The tagged dolphin e tagged dolphin was one of the 17 animals that were released just six days before.

Marine mammal rescue and research intern Nicole Hunter has done two internships with us and is now serving as a Stranding Apprentice with a necropsy focus.  She attended the University of New England and worked at the Marine Animal Rehabilitation Center there. She has also worked with Marine Mammals of Maine. The following is her account of two recent re-sightings.–KP

Recently, the International Fund for Animal Welfare conducted a seal survey by boat to visually document the seal haul outs in Chatham harbour on Cape Cod with our colleagues at the Center for Coastal Studies. Throughout the entire survey we were hoping that we would spot a recently rescued seal among all of the other seals.

We were just getting ready to head back, when as we turned the boat around, there she was behind us. We only got a quick glimpse of her, with the satellite tag antenna sticking slightly out of the water, before she dove and disappeared.

We were able to see that she was alert, bright-eyed, and active, swimming among the other seals in the area.

The seal was spotted with her satellite tag antenna sticking slightly out of the water, before she dove and disappeared.

Back in July, we rescued this seal with a life threatening neck entanglement in Chatham, Massachusetts. Using a new sedation dart technique with an integrated acoustic tracker we were able to capture and successfully disentangle the female seal (later named Sausalito) before releasing her back to the water. This marked the first time that this sedation technique was used to rescue an entangled seal on the East Coast.

Sausalito was affixed with a temporary satellite tag so that we could monitor her recovery and movements. For the past few months she has mostly stayed in Chatham harbour and the surrounding areas. While this data of her movement is very useful, we were also hoping to visually spot her again to assess her behavior and the healing of the entanglement wounds.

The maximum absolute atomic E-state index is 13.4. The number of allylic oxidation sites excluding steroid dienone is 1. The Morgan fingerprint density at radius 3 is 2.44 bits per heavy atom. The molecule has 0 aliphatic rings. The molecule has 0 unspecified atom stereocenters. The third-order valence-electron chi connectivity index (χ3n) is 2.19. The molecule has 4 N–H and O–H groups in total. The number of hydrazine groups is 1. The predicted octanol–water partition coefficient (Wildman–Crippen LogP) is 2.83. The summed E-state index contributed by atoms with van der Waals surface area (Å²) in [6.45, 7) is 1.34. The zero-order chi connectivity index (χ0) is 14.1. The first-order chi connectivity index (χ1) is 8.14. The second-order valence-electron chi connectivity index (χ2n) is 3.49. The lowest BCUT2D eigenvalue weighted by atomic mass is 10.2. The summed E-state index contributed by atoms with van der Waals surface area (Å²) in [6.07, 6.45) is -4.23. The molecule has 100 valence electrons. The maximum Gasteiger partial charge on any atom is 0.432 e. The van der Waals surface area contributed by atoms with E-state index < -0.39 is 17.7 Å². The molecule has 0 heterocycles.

Data shows Sausalito has stayed pretty close to Chatham harbour since her rescue.

In mid-September, our team responded to a mass stranding of 17 Atlantic-white sided dolphins in Wellfleet, Massachusetts. Using specialized equipment and rescue trailers we were able to perform health assessments on each of the animals, all of which were deemed healthy enough for release. All 17 animals were released in Provincetown, MA with small yellow dorsal fin tags that contain an identification number and our rescue phone number. Three of the dolphins were also affixed with satellite tags.

Nearly a week after release, we received a call to our rescue hotline from a naturalist with the Granite State Whale Watch out of Rye, New Hampshire. During one of their whale watches they had spotted a dolphin with a yellow dorsal fin tag roughly 16 miles off the coast of southern NH!

Looking back at our records, we were able to confirm that the tagged dolphin was one of the 17 animals that were released just six days before. The animal had joined up with a pod of approximately 20 other dolphins (none of which had tags) and was swimming well in deep water! Additionally, the tracks of one of the satellite tagged dolphins indicated that the two animals that had stranded together back on Cape Cod were now not far apart from one another swimming off the coast of NH.

Satellite tag data show the dolphin swimming safely in open waters.

The information gained by the re-sights of both of these animals is extremely helpful to our teams’ monitoring of their progress after rescue. We are thrilled to see them thriving in the wild and hope that they continue to do well.


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Article source: IFAW

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